Next is actually a soundtrack, composed by Nino Rota (1911-1979). The piece is called “La strada” and has been composed in 1966. It is a “Suite for Orchestra from the Ballet  after Federico Fellini’s film “La strada” from 1954” (tells me the programme). Even though it is played in a very impressive way, it does not cast a spell over me, as has been done through Shostakovich’s suite. If I had been able to influence maestro Chailly’s choice, I would have suggested a different soundtrack. And yet, even though Mr Chailly and I certainly have different ideas of good soundtracks, the magic of the evening is not broken at all. Under the intensive and grim music Nino Rota composed, night falls over the amphitheatre. We can clearly see now, how the trees are illuminated by floodlights. Now and then, we see blinking planes fly past somewhere in the sky and I wonder if through the clear night they can imagine the spectacle that is happening down here. From time to time I see a little bat flying through the light.

After Nino Rota’s soundtrack, the Berlin Philharmonic Orchestra needs a break. Many visitors  – which is not typical – stay on their seats instead of running towards the shacks, where they offer everything, from Chinese wok until strawberry punch. I enjoy my crêpe, chat and look around in the arena, that, in the middle of the night, is still illuminated by flashlights.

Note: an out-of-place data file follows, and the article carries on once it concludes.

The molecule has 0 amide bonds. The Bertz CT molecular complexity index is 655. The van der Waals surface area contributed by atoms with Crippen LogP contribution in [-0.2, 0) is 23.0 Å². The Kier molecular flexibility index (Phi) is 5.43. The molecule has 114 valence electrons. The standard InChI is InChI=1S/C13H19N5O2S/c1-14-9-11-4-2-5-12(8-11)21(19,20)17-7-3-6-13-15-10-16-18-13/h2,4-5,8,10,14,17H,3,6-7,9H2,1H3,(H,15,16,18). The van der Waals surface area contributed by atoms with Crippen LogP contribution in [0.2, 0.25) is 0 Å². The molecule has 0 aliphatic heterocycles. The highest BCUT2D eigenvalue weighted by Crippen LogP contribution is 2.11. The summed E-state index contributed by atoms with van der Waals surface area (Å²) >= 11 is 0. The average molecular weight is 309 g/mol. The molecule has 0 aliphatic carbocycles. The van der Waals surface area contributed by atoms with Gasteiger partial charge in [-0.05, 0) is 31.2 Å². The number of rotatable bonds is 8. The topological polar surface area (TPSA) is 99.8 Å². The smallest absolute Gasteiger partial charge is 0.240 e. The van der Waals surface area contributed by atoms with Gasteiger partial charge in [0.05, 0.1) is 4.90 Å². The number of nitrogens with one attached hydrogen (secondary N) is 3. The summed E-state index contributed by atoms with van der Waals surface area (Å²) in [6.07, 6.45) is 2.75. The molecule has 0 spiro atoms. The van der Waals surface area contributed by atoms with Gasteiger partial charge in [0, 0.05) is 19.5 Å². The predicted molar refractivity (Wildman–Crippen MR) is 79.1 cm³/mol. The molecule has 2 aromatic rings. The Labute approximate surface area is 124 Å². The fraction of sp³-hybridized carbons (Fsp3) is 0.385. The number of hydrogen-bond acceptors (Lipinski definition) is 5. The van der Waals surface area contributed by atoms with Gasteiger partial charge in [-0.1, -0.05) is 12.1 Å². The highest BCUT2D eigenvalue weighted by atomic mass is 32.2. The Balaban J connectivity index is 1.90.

The break ends without any sign, no bell sounds, and everyone standing at the shacks is surprised by sudden applause, as maestro Chailly returns to the stage. The second half of the evening sounds Italian. Ottorino Respighi is the composer, Fontane di Roma (1915/16) and Pini di Roma (1923/24) are his compositions. Both are performed very well. Looking back, I especially remember the last few minutes of Pini di Roma. Several minutes, blowers and tympanos lead the orchestra. It seems as if Caesar himself marched into Rome in a triumphal procession. Ottorino Respighi’s music shines through the gigantic amphitheatre in the middle of the forest over which night fell completely. After the end of the huge spectacle, and therefore after the end of the concert as the program tells us, applause rises among the audience. For Riccardo Chailly and the Berlin Philharmonic Orchestra, people rise from their seats, and remain so as the orchestra is already in the middle of the first encore. It is almost as energetic as Pini di Roma.

The second encore is similar and sounds, like everything that evening, like modern classical music from the first half of the 20th century.
The third encore is, just like the forest stage that is called “Waldbühne” in German, a highlight that you can only find in Berlin: The Hymn of Berlin, composed by Paul Lincke. The whole audience screams enthusiastically in the first few beats, whistles, clapping and singing echo through the whole amphitheatre whenever the music comes close to the chorus („das ist die Berliner Luft Luft Luft“ –“this is the air of Berlin”). The enthusiasm throughout the arena is almost corporeal. Everyone dances, sings, sways, sings, claps, whistles and enjoys their life. The Hymn of Berlin is the last highlight of a fantastic evening. As the last beats and the last clapping fade away, a crowd of 10 000 flows towards the exit. A crowd that climbs the stairs flows out of the barrier where we had to show our tickets, a crowd that moves towards the Berlin city train. The night is still tepid and enjoyable, and everyone is exhilarated and satisfied through the third encore. And that is this years’ end of the concert in the forest stage, as a crowd of happy, satisfied people is waiting for the city train, crowds its way into the city train and go their own year – maybe until next year.